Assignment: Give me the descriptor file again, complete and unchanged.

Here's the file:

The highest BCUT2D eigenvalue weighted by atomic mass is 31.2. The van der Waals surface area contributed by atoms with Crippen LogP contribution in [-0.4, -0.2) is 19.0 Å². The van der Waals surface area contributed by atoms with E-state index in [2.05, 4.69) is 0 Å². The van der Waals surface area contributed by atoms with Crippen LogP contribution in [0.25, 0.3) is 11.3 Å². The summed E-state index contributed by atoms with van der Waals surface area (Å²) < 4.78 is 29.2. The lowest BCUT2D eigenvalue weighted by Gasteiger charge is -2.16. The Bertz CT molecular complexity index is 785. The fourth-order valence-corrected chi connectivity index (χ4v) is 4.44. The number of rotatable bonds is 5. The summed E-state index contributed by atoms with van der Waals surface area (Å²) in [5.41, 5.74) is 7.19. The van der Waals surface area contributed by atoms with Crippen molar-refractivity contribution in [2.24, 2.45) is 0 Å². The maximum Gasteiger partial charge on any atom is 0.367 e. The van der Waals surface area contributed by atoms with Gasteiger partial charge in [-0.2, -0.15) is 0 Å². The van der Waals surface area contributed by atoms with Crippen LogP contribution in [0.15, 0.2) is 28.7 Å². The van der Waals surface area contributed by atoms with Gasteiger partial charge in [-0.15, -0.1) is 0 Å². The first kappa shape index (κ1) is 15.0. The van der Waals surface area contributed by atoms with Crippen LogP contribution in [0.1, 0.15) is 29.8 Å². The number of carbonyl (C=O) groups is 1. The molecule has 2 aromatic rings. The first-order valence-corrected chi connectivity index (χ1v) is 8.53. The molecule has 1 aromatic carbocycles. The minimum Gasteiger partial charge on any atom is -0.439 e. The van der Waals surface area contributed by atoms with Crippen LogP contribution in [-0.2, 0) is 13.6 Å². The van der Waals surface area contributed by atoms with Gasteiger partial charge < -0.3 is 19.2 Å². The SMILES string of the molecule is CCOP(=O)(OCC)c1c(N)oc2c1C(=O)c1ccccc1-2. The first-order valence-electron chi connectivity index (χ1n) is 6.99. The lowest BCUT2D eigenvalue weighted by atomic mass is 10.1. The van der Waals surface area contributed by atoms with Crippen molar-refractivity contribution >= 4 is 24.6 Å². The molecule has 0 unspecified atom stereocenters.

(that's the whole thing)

The highest BCUT2D eigenvalue weighted by atomic mass is 31.2. The van der Waals surface area contributed by atoms with Crippen LogP contribution in [-0.4, -0.2) is 19.0 Å². The van der Waals surface area contributed by atoms with E-state index in [2.05, 4.69) is 0 Å². The van der Waals surface area contributed by atoms with Crippen LogP contribution in [0.25, 0.3) is 11.3 Å². The summed E-state index contributed by atoms with van der Waals surface area (Å²) < 4.78 is 29.2. The lowest BCUT2D eigenvalue weighted by Gasteiger charge is -2.16. The Bertz CT molecular complexity index is 785. The fourth-order valence-corrected chi connectivity index (χ4v) is 4.44. The number of rotatable bonds is 5. The summed E-state index contributed by atoms with van der Waals surface area (Å²) in [5.41, 5.74) is 7.19. The van der Waals surface area contributed by atoms with Crippen molar-refractivity contribution in [2.24, 2.45) is 0 Å². The maximum Gasteiger partial charge on any atom is 0.367 e. The van der Waals surface area contributed by atoms with Gasteiger partial charge in [-0.2, -0.15) is 0 Å². The van der Waals surface area contributed by atoms with Crippen LogP contribution in [0.15, 0.2) is 28.7 Å². The van der Waals surface area contributed by atoms with Gasteiger partial charge in [-0.15, -0.1) is 0 Å². The first kappa shape index (κ1) is 15.0. The van der Waals surface area contributed by atoms with Crippen LogP contribution in [0.1, 0.15) is 29.8 Å². The number of carbonyl (C=O) groups is 1. The molecule has 2 aromatic rings. The first-order valence-corrected chi connectivity index (χ1v) is 8.53. The molecule has 1 aromatic carbocycles. The minimum Gasteiger partial charge on any atom is -0.439 e. The van der Waals surface area contributed by atoms with Crippen LogP contribution in [-0.2, 0) is 13.6 Å². The van der Waals surface area contributed by atoms with Gasteiger partial charge < -0.3 is 19.2 Å². The SMILES string of the molecule is CCOP(=O)(OCC)c1c(N)oc2c1C(=O)c1ccccc1-2. The first-order valence-electron chi connectivity index (χ1n) is 6.99. The lowest BCUT2D eigenvalue weighted by atomic mass is 10.1. The van der Waals surface area contributed by atoms with Crippen molar-refractivity contribution >= 4 is 24.6 Å². The molecule has 0 unspecified atom stereocenters.